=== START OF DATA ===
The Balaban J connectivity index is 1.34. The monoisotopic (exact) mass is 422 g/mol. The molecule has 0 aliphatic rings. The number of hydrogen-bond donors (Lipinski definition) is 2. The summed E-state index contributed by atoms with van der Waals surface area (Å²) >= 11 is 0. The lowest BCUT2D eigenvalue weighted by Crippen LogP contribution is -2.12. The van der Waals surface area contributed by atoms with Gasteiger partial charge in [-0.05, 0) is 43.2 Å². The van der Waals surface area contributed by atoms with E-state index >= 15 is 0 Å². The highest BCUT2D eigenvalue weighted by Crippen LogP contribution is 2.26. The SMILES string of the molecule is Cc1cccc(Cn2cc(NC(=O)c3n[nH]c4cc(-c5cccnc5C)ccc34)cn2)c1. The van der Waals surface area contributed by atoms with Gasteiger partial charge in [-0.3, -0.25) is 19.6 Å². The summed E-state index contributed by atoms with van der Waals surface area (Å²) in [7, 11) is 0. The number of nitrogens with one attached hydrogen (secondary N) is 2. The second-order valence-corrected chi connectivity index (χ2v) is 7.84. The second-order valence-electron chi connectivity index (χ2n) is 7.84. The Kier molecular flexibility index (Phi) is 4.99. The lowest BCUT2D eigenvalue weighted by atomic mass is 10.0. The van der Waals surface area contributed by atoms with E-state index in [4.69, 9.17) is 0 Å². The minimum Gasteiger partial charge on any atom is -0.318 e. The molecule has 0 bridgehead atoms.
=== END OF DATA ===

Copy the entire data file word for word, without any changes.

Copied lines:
The Balaban J connectivity index is 1.34. The monoisotopic (exact) mass is 422 g/mol. The molecule has 0 aliphatic rings. The number of hydrogen-bond donors (Lipinski definition) is 2. The summed E-state index contributed by atoms with van der Waals surface area (Å²) >= 11 is 0. The lowest BCUT2D eigenvalue weighted by Crippen LogP contribution is -2.12. The van der Waals surface area contributed by atoms with Gasteiger partial charge in [-0.05, 0) is 43.2 Å². The van der Waals surface area contributed by atoms with E-state index >= 15 is 0 Å². The highest BCUT2D eigenvalue weighted by Crippen LogP contribution is 2.26. The SMILES string of the molecule is Cc1cccc(Cn2cc(NC(=O)c3n[nH]c4cc(-c5cccnc5C)ccc34)cn2)c1. The van der Waals surface area contributed by atoms with Gasteiger partial charge in [-0.3, -0.25) is 19.6 Å². The summed E-state index contributed by atoms with van der Waals surface area (Å²) in [7, 11) is 0. The number of nitrogens with one attached hydrogen (secondary N) is 2. The second-order valence-corrected chi connectivity index (χ2v) is 7.84. The second-order valence-electron chi connectivity index (χ2n) is 7.84. The Kier molecular flexibility index (Phi) is 4.99. The lowest BCUT2D eigenvalue weighted by atomic mass is 10.0. The van der Waals surface area contributed by atoms with E-state index in [4.69, 9.17) is 0 Å². The minimum Gasteiger partial charge on any atom is -0.318 e. The molecule has 0 bridgehead atoms.